By Ivan Raconteur
It may be difficult to get any kind of budget increase past the Wright County Board during the next budget cycle.
During Tuesday’s board meeting, Commissioner Dick Mattson made reference to the number of foreclosures in the county in the past year, and said the county’s unemployment rate in December is the highest it has been in a few years.
Mattson asked the board to schedule a budget committee of the whole as soon as possible to discuss the situation and to let county departments know what it expects for the next budget session.
He indicated that he was not happy with the last county budget, and mentioned measures, including a hiring freeze, that the board could take to reduce costs.
“We are not going to burden the taxpayers with another year like last year if I have anything to say about it,” Mattson said.
“Wants and needs are two different things,” he added.
Commissioner Pat Sawatzke indicated that he would not be opposed to tightening the budget.
“There were a few things that I wanted to chop out of the last budget that ended up getting approved. It wouldn’t hurt my feelings (if the process is tightened),” Sawatzke commented.
The board indicated support for setting a budget committee meeting.
County Coordinator Dick Norman suggested talking to Auditor/Treasurer Bob Hiivala to find out when he will have year-end reports for 2007 ready before scheduling the meeting, so the board would have the opportunity to see final numbers for last year prior to the meeting.
Sawatzke said that it might make sense to combine the budget meeting with a Tuesday, Feb. 26 committee of the whole meeting, approved earlier. The Feb. 26 meeting was scheduled to consider a request from the sheriff’s office for additional staff to provide security at the courthouse.
Norman said if the two topics are combined, the board will probably need to schedule a larger block of time for the meeting.
Commissioner Karla Heeter said even though both issues involved future budget expenditures, the sheriff staffing issue should be considered separately.
“I’d be interested in knowing if there is a single county in Minnesota that requires you to walk through a metal detector to walk into a government center,” Sawatzke said.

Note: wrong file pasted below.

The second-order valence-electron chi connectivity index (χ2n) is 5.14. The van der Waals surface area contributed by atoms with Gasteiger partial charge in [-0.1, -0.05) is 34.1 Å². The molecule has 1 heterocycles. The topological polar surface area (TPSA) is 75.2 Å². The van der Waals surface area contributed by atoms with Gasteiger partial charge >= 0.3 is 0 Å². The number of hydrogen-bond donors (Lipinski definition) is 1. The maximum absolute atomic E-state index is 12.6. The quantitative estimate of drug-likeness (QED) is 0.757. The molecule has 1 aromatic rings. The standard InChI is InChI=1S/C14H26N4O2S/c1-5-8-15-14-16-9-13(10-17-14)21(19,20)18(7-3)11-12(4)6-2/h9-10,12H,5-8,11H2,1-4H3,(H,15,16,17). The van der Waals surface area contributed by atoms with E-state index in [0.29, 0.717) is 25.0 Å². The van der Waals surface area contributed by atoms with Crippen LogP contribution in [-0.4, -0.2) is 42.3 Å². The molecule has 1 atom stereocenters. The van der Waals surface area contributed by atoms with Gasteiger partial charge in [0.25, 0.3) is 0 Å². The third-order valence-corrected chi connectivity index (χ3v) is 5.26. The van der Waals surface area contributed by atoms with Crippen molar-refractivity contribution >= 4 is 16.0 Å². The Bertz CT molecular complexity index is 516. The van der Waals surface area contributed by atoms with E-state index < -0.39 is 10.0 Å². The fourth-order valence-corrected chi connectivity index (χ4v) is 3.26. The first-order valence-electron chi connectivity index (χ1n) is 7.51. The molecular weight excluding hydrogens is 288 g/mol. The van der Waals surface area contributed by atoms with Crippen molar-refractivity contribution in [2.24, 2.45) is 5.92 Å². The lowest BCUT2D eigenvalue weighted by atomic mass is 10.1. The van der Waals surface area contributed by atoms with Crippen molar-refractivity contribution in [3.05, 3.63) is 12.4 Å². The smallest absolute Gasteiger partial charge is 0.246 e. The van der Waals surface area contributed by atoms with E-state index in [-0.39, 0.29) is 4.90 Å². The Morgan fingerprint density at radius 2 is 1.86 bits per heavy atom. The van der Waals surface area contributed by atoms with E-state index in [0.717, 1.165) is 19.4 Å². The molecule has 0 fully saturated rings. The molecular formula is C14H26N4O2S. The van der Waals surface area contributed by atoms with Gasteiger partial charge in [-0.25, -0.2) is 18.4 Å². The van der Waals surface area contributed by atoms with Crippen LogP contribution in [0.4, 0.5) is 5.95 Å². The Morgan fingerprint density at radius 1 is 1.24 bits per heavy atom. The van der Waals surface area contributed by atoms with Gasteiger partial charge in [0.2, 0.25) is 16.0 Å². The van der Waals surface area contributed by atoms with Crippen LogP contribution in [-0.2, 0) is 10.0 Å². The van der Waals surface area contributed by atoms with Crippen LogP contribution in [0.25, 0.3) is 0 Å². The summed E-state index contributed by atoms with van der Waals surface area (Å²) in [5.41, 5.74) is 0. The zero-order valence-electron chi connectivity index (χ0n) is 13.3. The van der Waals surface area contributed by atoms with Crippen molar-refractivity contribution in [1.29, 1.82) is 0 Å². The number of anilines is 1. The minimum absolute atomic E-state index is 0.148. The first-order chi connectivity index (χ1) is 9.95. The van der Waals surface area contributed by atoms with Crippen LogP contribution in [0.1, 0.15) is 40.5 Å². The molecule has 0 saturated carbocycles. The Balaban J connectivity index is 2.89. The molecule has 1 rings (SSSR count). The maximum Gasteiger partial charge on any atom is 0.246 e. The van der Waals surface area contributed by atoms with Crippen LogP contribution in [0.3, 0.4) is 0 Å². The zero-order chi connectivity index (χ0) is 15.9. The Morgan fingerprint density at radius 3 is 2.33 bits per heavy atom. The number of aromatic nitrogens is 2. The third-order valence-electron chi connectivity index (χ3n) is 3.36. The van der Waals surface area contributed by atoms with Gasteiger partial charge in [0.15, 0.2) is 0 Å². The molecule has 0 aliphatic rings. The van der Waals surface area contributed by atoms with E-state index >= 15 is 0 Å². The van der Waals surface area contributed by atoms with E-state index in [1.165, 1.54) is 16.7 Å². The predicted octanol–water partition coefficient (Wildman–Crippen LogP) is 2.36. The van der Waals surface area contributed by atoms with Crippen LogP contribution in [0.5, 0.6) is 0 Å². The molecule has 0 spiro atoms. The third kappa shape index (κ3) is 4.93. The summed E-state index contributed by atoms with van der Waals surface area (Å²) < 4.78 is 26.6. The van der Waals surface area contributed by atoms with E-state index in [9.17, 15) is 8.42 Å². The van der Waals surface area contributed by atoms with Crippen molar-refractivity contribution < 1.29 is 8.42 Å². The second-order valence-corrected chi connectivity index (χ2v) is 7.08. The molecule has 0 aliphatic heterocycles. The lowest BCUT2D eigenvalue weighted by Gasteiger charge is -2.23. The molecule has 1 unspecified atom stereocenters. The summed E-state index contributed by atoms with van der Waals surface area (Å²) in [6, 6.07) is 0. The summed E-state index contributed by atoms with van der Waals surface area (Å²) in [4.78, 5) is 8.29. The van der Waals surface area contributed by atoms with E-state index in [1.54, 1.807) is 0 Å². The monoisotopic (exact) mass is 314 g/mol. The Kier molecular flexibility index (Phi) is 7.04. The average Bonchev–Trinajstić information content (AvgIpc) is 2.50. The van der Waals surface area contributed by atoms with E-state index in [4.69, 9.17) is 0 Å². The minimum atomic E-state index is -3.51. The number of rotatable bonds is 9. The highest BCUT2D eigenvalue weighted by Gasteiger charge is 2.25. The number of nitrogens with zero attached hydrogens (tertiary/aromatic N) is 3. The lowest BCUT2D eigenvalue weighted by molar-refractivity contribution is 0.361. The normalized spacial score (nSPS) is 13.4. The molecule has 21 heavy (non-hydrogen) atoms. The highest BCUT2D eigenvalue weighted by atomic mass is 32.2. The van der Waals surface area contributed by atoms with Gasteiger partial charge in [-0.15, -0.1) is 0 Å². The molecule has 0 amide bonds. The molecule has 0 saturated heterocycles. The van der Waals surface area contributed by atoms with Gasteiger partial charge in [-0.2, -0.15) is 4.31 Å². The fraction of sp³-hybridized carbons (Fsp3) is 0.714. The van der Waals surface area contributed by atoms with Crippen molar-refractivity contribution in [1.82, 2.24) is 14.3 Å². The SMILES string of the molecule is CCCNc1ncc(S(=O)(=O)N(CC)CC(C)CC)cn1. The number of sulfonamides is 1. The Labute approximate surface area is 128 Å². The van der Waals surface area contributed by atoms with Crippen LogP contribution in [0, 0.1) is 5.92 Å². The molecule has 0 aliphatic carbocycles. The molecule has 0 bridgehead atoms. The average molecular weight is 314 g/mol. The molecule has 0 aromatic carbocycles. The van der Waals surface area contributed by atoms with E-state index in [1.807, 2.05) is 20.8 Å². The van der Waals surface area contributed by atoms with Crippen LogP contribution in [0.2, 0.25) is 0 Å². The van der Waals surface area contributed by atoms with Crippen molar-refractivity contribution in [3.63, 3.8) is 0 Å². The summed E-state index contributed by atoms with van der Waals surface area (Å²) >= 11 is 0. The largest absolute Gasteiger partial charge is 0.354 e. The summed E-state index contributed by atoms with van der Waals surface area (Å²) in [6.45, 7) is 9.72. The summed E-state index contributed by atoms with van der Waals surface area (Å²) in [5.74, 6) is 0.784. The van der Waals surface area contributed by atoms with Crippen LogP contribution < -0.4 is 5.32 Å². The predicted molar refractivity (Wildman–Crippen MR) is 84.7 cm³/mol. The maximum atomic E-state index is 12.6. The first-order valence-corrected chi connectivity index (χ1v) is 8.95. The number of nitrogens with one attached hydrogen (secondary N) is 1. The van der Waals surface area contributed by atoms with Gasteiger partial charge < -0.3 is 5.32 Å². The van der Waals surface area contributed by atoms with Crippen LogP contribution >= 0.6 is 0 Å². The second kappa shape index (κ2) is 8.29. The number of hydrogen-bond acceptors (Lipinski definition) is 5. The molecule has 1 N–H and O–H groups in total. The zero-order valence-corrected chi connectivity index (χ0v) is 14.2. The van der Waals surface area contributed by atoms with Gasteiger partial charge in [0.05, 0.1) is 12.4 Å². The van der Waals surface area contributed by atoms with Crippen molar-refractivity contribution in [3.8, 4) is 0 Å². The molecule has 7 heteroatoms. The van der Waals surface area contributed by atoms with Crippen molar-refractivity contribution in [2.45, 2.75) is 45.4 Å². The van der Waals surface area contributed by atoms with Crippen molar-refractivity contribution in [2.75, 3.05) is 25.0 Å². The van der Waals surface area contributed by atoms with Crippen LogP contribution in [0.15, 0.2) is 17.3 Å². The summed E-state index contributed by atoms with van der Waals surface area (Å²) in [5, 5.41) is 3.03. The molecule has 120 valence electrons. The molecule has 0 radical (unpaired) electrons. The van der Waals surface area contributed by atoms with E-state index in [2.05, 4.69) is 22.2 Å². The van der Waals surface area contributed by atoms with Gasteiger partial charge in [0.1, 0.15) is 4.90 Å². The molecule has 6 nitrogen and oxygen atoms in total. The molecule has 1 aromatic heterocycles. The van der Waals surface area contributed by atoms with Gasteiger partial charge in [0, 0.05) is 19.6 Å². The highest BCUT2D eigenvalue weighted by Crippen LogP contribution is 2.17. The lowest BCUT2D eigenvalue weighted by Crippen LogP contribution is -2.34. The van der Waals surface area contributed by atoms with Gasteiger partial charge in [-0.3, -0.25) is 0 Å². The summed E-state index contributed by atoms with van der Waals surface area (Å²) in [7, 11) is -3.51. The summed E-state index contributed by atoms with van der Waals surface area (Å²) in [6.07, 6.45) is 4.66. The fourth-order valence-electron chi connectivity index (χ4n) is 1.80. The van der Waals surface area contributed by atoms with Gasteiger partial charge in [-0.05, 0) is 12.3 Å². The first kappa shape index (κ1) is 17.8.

“We can run the most expensive operation in the state, but I don’t think it is practical for our taxpayers,” he added.
Sawatzke said there is a difference between using security staff and metal detectors at the main doors and doing this for the courts, which the county has done for years. He said he would like to see a survey indicating which counties have security checkpoints at their government centers.
Odds and ends
In other business, the board:
• approved the use of a $3,520,300 advance from the county state aid construction fund for two projects scheduled to be completed during the 2008 construction season. One is the Highway 17 project in Delano, and the other is the Highway 19 project in St. Michael.
• authorized signatures on a $10,000 federal boat and water supplemental safety grant. The grant is administered by the DNR, and allows the sheriff’s office to schedule additional shifts on weekends, evenings, and holidays during the summer boating season.
• approved a purchase agreement for 87 acres of vacant land along the east side of Pelican Lake. The DNR asked the county to bid for the property at a Jan. 29 auction. The county was the successful bidder for a total price of $1,131,000.
The closing date was set 180 days out, and Deputy County Attorney Brian Asleson said it is possible that the county could assign its rights over to the DNR before closing, and the property could close without any county funds involved. The county has handled similar transactions for the DNR, because the DNR was not able to react in time to bid for the property at the auction.